Who doesn’t love a quippy bio?
Alongside all the requisite dating app stock imagery (bathing suit thirst traps, dudes brandishing large fishes, etc.), our profiles do offer the opportunity to express a little depth. And for the most part, it has to do with the copy.
Realistically, when deciding who you’d actually like to leave your couch to spend time with (or rather, who you’d like to zoom date…from your couch), it’s your choice phrases that build you into a 3-dimensional character—or as much of a 3-dimensional character as one can be while peering out from the 2-D surface of a phone screen. So, what’s the secret to dating app wit?
It’s a hard question. Of course, there’s no obvious formula—no declarative recipe for cleverness. In fact, wit is often in the eyes of the beholder. But there are a number of steps you can take to ensure that your profile is not void of personality. We talked to writers, editors, and dating app connoisseurs for some tips.
Dating app profile adviceFor starters, don’t take yourself too seriously. Whether you’re writing a bio, or answering questions on Hinge, leaning too hard into earnestness likely means you’ll miss your opportunity to make a memorable first impression. Humor can make the whole act of swiping that much more fun. So, it’s not that your earnestness is a bad thing. It’s just that it can feel a bit square when it’s all that your profile says about you. Maybe save all that good stuff for the first date.
Dating app tips and tricksWhen it comes to banter, don’t sleep on opening lines. Hey, what's up may be tried and true—for the most part, it’s certainly worked. But it’s neither memorable nor surprising. And if you’re the sort of person carrying on a handful of app back-and-forths at any given time, it’s not going to skyrocket you to the top of anyone’s priority list. Ask a silly question (what’s your stance on emo-rap?), make a jovial comment (I’ve been told I resemble a young Danny DeVito), maybe even start with a ploy (so, should we meet up for some lasagna or what?).
Beyond that, often, in writing, humor comes from matters of specificity. Be it an Uncut Gems reference in your bio, or a joke about TikTok celebs captioning one of your photos, try to get a few of your interests across in any of your one-liners. Not only will you appear cultured, but odds are, your jokes will be funnier. 10 points for you.
If you’re at a loss, try to:
- Reference something hyper-specific in your romantic interest’s bio (Oh, you’re a Pisces too? Do you, like me, often spend weekends weeping in your bedroom?)
- Call out a popular meme—folks love meme banter (Have you seen the one where they make focaccia in quarantine?)
- Ask a direct, obvious question (what are you having for dinner tonight?)
- Go for a question that has absolutely no relevance to either of you (What do you think Vince Vaughn is doing right now?)
- Greet said stranger all too familiarly (Janice!!! How the hell are ya?)
Without any question prompts, Tinder forces users to express themselves through a short bio and photos alone. Humor will get you places on just about any app, but it’s especially valuable on this medium, but that’s not to say you can’t be earnest, too. Keep it short—think of your profile as your elevator pitch and get your point across in three to four lines; enough to get them interested and wanting more.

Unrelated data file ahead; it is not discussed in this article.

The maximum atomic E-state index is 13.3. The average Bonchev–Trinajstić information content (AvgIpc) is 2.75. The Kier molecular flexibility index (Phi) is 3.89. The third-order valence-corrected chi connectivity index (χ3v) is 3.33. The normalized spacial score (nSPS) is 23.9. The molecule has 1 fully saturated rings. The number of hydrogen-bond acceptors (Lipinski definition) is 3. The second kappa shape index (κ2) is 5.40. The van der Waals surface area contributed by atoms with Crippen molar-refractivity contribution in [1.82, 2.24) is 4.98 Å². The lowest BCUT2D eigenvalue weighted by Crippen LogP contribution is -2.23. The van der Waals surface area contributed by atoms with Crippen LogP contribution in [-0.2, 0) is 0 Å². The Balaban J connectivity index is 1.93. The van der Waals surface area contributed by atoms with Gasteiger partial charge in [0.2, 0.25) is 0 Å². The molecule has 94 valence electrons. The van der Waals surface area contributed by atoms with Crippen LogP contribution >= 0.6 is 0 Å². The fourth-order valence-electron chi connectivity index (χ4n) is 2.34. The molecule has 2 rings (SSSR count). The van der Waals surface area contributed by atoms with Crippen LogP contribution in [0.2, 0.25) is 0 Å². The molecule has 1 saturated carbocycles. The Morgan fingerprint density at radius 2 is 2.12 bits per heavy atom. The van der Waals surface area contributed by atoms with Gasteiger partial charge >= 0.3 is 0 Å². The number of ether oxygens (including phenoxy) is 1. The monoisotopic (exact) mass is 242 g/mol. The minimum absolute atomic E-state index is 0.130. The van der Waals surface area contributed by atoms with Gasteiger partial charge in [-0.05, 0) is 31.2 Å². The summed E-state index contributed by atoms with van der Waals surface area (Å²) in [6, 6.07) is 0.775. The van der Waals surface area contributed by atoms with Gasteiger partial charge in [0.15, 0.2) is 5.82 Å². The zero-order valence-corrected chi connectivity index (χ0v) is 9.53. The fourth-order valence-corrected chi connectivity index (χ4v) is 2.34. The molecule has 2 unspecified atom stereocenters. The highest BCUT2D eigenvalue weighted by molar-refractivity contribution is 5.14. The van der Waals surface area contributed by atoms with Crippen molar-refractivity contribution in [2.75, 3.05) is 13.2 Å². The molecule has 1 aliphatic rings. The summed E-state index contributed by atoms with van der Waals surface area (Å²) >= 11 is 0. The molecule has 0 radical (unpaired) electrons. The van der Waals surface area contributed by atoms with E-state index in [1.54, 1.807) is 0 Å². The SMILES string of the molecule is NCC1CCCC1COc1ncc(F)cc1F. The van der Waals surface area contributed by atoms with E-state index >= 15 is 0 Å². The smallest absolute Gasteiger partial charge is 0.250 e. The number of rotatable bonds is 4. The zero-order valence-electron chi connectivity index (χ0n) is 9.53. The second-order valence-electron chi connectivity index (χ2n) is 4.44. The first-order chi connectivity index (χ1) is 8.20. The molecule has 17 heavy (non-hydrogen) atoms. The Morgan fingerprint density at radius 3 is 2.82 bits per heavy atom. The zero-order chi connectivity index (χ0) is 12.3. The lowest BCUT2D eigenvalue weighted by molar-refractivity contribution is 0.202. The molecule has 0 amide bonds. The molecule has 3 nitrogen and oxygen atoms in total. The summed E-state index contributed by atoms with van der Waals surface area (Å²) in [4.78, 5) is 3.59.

As for photos, use your best judgment: Try to use a variety that shows off the different parts of your personality, and don’t be afraid of including a meme (a good conversation starter).
The beauty of Hinge lies in its specificity. The platform’s answer prompts give you plenty of opportunities to give others potential conversation-starters—that’s why it’s important to be personal and specific (AKA, don’t make a joke about pineapple on pizza—it’s been done and done again). The two-truths-and-a-lie prompt is a great way to give potential matches something to ask you about. A tip: Make your lie something close to or the exact opposite of the truth, so you can keep the conversation going. For example, if your lie is that you can’t play any instruments, you can surprise them when you admit that you can play guitar (cue “Wonderwall.”)
Specificity is equally important when you’re matching with others. Sure, you can always just like your favorite picture of theirs, but you’re bound to get a bit more consideration if you respond to one of their prompts or start a conversation about one of their photos. Questions are always a good start.
In terms of the platform’s layout, Bumble can be considered something of a sweet spot between Hinge and Tinder. Its swiping mechanism makes it possible for users to move through fellow singles swiftly—which means that the first photo is crucial. Make sure it’s a clear photo that shows your personality (nothing too corporate, ideally). Once you get someone to pause and scroll, then you can lead them in with the details.
Don’t neglect the “About me” section—it’s where you can give potential matches a better idea about your personality and where you can share what you’re looking for. Keep it lighthearted and relatively short, and then you can use the prompts to share more specific conversation starters. When crafting your profile, try to take an outsider’s approach; read it over and think, “What would I ask this person?” If you can think of at least a few easy ways into good conversation, you’re golden. Bonus points if you link your Spotify and Instagram.
If you’re the person who has to message first, act fast—there’s nothing worse than waiting and realizing you’ve let a match expire before you even shoot your shot. If you can ask something specific, tell a joke, or make some kind of witty comment, that’s best, but if you’re truly drawing a blank, a “Hey [insert name here]! How’s it going?” is better than nothing—and it’s certainly better than just “hey.”